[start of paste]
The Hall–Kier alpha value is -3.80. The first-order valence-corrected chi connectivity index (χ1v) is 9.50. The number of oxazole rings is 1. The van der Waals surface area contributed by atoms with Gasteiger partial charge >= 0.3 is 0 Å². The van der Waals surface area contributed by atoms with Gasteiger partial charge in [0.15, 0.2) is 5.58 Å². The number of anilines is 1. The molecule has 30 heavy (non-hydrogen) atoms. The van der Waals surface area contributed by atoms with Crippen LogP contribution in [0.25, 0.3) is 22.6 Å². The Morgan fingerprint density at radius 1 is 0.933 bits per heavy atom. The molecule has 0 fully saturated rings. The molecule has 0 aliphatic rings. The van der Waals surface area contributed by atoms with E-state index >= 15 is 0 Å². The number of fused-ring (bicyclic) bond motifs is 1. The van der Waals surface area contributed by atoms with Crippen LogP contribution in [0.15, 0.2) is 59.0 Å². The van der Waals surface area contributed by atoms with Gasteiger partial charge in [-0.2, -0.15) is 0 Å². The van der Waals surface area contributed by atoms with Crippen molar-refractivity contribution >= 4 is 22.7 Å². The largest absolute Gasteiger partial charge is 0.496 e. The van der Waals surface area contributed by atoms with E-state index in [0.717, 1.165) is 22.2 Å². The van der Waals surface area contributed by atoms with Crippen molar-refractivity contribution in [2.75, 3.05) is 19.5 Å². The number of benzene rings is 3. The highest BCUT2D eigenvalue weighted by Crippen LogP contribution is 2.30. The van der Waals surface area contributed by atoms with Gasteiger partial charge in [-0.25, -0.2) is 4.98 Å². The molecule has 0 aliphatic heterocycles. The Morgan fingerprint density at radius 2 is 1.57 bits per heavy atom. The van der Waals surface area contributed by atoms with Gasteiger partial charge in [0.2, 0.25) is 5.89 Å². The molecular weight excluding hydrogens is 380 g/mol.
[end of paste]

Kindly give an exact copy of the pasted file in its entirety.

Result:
The Hall–Kier alpha value is -3.80. The first-order valence-corrected chi connectivity index (χ1v) is 9.50. The number of oxazole rings is 1. The van der Waals surface area contributed by atoms with Gasteiger partial charge >= 0.3 is 0 Å². The van der Waals surface area contributed by atoms with Gasteiger partial charge in [0.15, 0.2) is 5.58 Å². The number of anilines is 1. The molecule has 30 heavy (non-hydrogen) atoms. The van der Waals surface area contributed by atoms with Crippen LogP contribution in [0.25, 0.3) is 22.6 Å². The Morgan fingerprint density at radius 1 is 0.933 bits per heavy atom. The molecule has 0 fully saturated rings. The molecule has 0 aliphatic rings. The van der Waals surface area contributed by atoms with E-state index >= 15 is 0 Å². The number of fused-ring (bicyclic) bond motifs is 1. The van der Waals surface area contributed by atoms with Crippen LogP contribution in [0.15, 0.2) is 59.0 Å². The van der Waals surface area contributed by atoms with Gasteiger partial charge in [-0.2, -0.15) is 0 Å². The van der Waals surface area contributed by atoms with Crippen molar-refractivity contribution >= 4 is 22.7 Å². The largest absolute Gasteiger partial charge is 0.496 e. The van der Waals surface area contributed by atoms with E-state index in [0.717, 1.165) is 22.2 Å². The van der Waals surface area contributed by atoms with Crippen molar-refractivity contribution in [2.75, 3.05) is 19.5 Å². The number of benzene rings is 3. The highest BCUT2D eigenvalue weighted by Crippen LogP contribution is 2.30. The van der Waals surface area contributed by atoms with Gasteiger partial charge in [-0.25, -0.2) is 4.98 Å². The molecule has 0 aliphatic heterocycles. The Morgan fingerprint density at radius 2 is 1.57 bits per heavy atom. The van der Waals surface area contributed by atoms with Gasteiger partial charge in [0.2, 0.25) is 5.89 Å². The molecular weight excluding hydrogens is 380 g/mol.